Creating effective slides – Jean-Luc Doumont
slides from googling harvard
- examples (mostly with too much text)
- looks like a list, it’s not a list
- don’t let ppt drive the way you present information
- multiple topics — 5 or less. (can’t count more than this in a spot)
- make a hierarchy if you have move.
- doesn’t promote splitting into separate slides
Details / asides
- contrast / format
- prefer sans serif (feet) (serif has variable width, not good for contrast).
- no funny backgrounds, new format bullets.
- no vertical text
A simple test
- if I remove the slide, can you redraw what was showing?
Creating effective slides
Foundations of communication
- Goal: get the audience to understand a message
- pay attention (presentation it’s now or never)
- be able to act upon your content (ask questions, start collaboration, talk to you etc).
- message is the interpretation about the information.
- not the “what”
- focus on the “so what”
- is this ‘good news’ is this ‘difficult, impressive?’
- on graphs
- disconnected legends not good. (put the labels next to the objects)
- what do you conclude from this graph?
- maximize message for audience
- Adapt to your audience
- aside: story sending photos me.jpg. be audienced focused
- speaker’s way of distracting the audience
- repetitive gestures
- filler words
- excess movement on slides
- laser pointers (no laser’s for me)
- increase the signal.
- are the boxes necessary?
- inconsitencies on slide — (time spent not on content)
- parantheticals. Not necessary
- Effective redundancy
- compensate for zone out loss
- Balancing text and slides
- get message just from slide
- get message just from audio.
- periodically blind people (taking notes)
- if it’s too small to read 6 a page, it’s too small
- ask a friend if the ‘what’ is clear, and if the ‘so what’ is clear.
- practice at least once without the slides. Otherwise you are not a speaker. You are a museum guide.
- (Make people curious about the slide before showing it).
- Do you know what your next slide is? without looking at laptop, good eye contact.
- slides for speaker instead of audience. (cross out things you negate)
- slides that double up as the written report (big problem in the business world).
- copy paste from elsewhere
- take time to do them well or don’t do them at all.
- mismatch slides from previous presentations when in a hurry.
- better approach: no slides.
- First who is coming etc.
- Fill in blanks about content (1 sheet of paper) what is the plan
- If this is all you have, practice. –> How about matching expectations?
- Higherarchy: main message, main points
- More time, don’t add more slides, add more points.
- where do you put the so what? = title. Audiences read titles.
- title is not redundant with the slide info
- state the so what. A recent alarming drop. Oh yes, I can see that in the graph.
- state, then develop. Not at the bottom.
- don’t squeeze the title into the top, don’t segregate it away with the line.
- LEFT align title easier. Complete sentence. Two lines okay (3 not). Good line breaks.
Designing the slides
- common mistakes:
- Noisy template
- dump ideas randomly into slide.
- what is a template?
- A set of rules, where the content goes, and how it’s formatted.
- if there is no content, there is nothing on it.
- Title of slides first (what are you trying to tell the audience).
- where do we put the data?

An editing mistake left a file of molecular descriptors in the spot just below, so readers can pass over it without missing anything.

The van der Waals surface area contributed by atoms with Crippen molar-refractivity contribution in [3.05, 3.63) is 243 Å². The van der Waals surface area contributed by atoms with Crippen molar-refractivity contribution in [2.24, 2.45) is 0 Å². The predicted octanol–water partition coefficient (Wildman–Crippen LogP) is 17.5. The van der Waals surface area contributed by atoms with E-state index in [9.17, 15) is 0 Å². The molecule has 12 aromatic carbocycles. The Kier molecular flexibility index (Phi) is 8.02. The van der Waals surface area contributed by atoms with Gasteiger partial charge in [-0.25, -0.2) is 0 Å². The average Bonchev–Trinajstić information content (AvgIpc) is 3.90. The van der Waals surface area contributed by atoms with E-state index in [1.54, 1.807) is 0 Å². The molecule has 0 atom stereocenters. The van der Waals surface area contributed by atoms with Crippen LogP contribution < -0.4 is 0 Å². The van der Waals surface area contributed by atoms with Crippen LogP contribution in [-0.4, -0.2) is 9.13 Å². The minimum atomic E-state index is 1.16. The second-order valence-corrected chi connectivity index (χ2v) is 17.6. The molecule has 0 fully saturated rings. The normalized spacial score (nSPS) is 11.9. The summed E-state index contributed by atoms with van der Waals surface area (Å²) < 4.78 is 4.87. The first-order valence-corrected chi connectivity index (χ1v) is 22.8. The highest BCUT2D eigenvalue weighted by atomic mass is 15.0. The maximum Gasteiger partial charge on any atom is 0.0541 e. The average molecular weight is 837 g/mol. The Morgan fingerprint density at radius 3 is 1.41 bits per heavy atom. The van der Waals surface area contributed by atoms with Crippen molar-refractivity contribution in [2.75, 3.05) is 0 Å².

- big stuff align with title.
- small stuff has only 1 alternative, further in.
- more on graphs
- add tick marks only as needed.
- move axes if necessary (now it goes to 100% cause it hits that number).
- annotate graph, it says something about the data.
- This is visual, this is how we do it on the chalkboard. ‘a slide is more like a chalk board’.
Using the slides
- Pointers? (do clear slides need pointers?)
- laser pointers run around
- Self / stance
- eyes don’t come back to you. They stay on the slide.
- eye contact is the major connection of credibility. Stable, tall, look in the eyes.
- way to convince audience in a talk is not your data, it’s the eye contact.
- stand square to audience. Point with hand, point with your eyes. When your eyes go back to the audience, they track back to you.
- don’t look at audience when standing infront of side. They aren’t supposed to be looking at you at this point. or reading the text on your face.
- even sticks return to you. Though have a place where you put it down!
Three things to check
- Does it convey a so what (ideally a full sentence in title. up to two lines).
- Is it developed visually?
- Did we remove all the noise?
- backgrounds — dark backgrounds for dark rooms (fluorescence images), light backgrounds for light backgrounds
- white background generally best, keep a bright room, have good eye contact?
- what about switching? (best if you switch lights). People will be disoriented for a little bit.
- posters? use the format.
- get rid of everything people won’t read: e.g. references.
- if you really need it have a handout. – name email website, refs etc.
- readability should be readable on a US letter sheet.
- talk outlines?
- okay but please don’t make it boring.
- make it specific to your talk.
- don’t do it too early.
- the problem statement, the task, and then the takehome message
- it’s just for the stuff in the middle
- outlines help you summarize — it’s important to say it.
- outline for 6 minute presentation, of course, just not necessarily a slide. But announce the logic of your presentation (like mapping in writing).
- acknowledgements — problem, you’re audience doesn’t usually care about these.
- leave it up during questions and answers. Acknowedge when relevant.
- coauthors, present at beginning, say what each author did. That’s not the same as acknowedgments.
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